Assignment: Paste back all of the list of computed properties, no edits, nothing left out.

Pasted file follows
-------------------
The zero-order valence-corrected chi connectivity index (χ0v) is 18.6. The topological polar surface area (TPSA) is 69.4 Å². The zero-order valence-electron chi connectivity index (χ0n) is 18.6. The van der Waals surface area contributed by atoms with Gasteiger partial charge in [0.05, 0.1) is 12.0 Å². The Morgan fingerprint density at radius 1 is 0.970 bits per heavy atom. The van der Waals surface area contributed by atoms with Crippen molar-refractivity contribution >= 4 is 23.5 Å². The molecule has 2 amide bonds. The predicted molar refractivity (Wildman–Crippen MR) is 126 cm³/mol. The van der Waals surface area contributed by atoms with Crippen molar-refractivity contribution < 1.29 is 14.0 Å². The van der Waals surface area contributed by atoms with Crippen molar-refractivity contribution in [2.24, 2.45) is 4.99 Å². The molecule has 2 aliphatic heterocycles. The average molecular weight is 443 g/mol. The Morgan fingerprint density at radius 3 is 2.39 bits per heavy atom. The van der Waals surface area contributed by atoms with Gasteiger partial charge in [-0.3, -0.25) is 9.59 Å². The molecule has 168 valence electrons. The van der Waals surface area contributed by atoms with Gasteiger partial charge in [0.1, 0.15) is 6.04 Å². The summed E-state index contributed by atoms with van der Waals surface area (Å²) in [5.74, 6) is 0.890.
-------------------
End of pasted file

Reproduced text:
The zero-order valence-corrected chi connectivity index (χ0v) is 18.6. The topological polar surface area (TPSA) is 69.4 Å². The zero-order valence-electron chi connectivity index (χ0n) is 18.6. The van der Waals surface area contributed by atoms with Gasteiger partial charge in [0.05, 0.1) is 12.0 Å². The Morgan fingerprint density at radius 1 is 0.970 bits per heavy atom. The van der Waals surface area contributed by atoms with Crippen molar-refractivity contribution >= 4 is 23.5 Å². The molecule has 2 amide bonds. The predicted molar refractivity (Wildman–Crippen MR) is 126 cm³/mol. The van der Waals surface area contributed by atoms with Crippen molar-refractivity contribution < 1.29 is 14.0 Å². The van der Waals surface area contributed by atoms with Crippen molar-refractivity contribution in [2.24, 2.45) is 4.99 Å². The molecule has 2 aliphatic heterocycles. The average molecular weight is 443 g/mol. The Morgan fingerprint density at radius 3 is 2.39 bits per heavy atom. The van der Waals surface area contributed by atoms with Gasteiger partial charge in [-0.3, -0.25) is 9.59 Å². The molecule has 168 valence electrons. The van der Waals surface area contributed by atoms with Gasteiger partial charge in [0.1, 0.15) is 6.04 Å². The summed E-state index contributed by atoms with van der Waals surface area (Å²) in [5.74, 6) is 0.890.